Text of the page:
Noam Chomsky and the History of Ideas1 An Elucidatory Exposition

P.P Giridhar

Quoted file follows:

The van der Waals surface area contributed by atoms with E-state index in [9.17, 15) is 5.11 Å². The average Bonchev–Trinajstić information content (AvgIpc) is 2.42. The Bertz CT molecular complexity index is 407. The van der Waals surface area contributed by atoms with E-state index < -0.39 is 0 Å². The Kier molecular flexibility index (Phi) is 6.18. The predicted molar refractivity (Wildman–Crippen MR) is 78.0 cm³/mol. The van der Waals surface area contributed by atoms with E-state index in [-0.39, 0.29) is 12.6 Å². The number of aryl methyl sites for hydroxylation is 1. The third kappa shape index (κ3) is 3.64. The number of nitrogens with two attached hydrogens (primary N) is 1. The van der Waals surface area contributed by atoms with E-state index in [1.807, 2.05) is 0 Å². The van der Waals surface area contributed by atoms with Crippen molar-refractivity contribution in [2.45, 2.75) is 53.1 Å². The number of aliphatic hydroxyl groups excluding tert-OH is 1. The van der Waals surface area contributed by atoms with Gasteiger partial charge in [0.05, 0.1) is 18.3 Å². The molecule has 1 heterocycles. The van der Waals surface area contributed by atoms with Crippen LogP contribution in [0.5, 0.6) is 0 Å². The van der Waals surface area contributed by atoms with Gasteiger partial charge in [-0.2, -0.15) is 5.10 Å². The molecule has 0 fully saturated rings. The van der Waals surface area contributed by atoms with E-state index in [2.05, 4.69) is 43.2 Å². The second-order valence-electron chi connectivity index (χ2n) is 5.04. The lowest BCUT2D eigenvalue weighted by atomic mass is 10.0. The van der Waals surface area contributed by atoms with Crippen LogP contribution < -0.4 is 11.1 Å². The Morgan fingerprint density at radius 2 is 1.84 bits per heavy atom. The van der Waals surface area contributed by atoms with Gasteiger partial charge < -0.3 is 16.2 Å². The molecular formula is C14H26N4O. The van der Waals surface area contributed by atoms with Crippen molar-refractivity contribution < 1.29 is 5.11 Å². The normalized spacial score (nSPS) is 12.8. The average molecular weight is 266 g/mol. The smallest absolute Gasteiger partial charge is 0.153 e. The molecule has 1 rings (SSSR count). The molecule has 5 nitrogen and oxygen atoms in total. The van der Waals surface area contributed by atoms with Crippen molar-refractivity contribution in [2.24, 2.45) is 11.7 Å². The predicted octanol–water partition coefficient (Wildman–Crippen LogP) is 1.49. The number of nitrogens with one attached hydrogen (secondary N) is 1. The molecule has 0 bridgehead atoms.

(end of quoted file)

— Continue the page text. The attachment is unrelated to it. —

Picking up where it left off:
Abstract: Noam Chomsky incarnates rationalism in the study of language like no other man has or does in man’s history, it seems to me. I will attempt to elucidate this position, however inchoately and incompletely, by enumerating his revolutionarily perceptive contributions to the study of language as a phenomenon. There is so much conventional perceptual deadwood about language that its position in epistemological space needs to be clarified, and perspectivised, deadwood that has come down and continues to float down the canons in the social sciences and the humanities. Once clarified, people could agree or disagree. People now seem to disagree with some of these positions without understanding them! The paper will position Chomsky in his niche in the history of ideas about language, a niche which is noticeably distinctly different from that of a Panini, the great Indian grammarian or a Sibavahi, the great Arabic grammarian, the three of whom together form the great grammarian trio the world has seen 2 . The intervention is clearly more an elucidatory, albeit argumentative, exercise than an originally researched paper although of course it has to do with placing language in epistemological space.

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